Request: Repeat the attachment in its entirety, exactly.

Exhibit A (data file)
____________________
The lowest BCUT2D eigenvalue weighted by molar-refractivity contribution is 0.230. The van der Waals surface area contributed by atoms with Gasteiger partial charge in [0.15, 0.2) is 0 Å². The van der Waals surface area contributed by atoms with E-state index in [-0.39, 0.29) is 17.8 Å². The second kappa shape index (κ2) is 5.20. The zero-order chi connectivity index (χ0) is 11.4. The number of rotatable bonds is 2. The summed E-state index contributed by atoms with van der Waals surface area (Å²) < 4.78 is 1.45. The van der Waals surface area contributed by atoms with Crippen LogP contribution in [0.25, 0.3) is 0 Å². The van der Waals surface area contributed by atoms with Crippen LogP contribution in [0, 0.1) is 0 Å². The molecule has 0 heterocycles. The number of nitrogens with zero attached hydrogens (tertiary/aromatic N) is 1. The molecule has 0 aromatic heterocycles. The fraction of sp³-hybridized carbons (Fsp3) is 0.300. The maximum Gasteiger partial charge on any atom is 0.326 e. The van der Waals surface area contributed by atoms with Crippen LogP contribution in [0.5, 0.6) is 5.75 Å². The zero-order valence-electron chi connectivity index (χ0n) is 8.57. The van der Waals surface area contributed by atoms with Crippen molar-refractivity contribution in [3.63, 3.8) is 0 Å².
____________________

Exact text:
The lowest BCUT2D eigenvalue weighted by molar-refractivity contribution is 0.230. The van der Waals surface area contributed by atoms with Gasteiger partial charge in [0.15, 0.2) is 0 Å². The van der Waals surface area contributed by atoms with E-state index in [-0.39, 0.29) is 17.8 Å². The second kappa shape index (κ2) is 5.20. The zero-order chi connectivity index (χ0) is 11.4. The number of rotatable bonds is 2. The summed E-state index contributed by atoms with van der Waals surface area (Å²) < 4.78 is 1.45. The van der Waals surface area contributed by atoms with Crippen LogP contribution in [0.25, 0.3) is 0 Å². The van der Waals surface area contributed by atoms with Crippen LogP contribution in [0, 0.1) is 0 Å². The molecule has 0 heterocycles. The number of nitrogens with zero attached hydrogens (tertiary/aromatic N) is 1. The molecule has 0 aromatic heterocycles. The fraction of sp³-hybridized carbons (Fsp3) is 0.300. The maximum Gasteiger partial charge on any atom is 0.326 e. The van der Waals surface area contributed by atoms with Crippen LogP contribution in [0.5, 0.6) is 5.75 Å². The zero-order valence-electron chi connectivity index (χ0n) is 8.57. The van der Waals surface area contributed by atoms with Crippen molar-refractivity contribution in [3.63, 3.8) is 0 Å².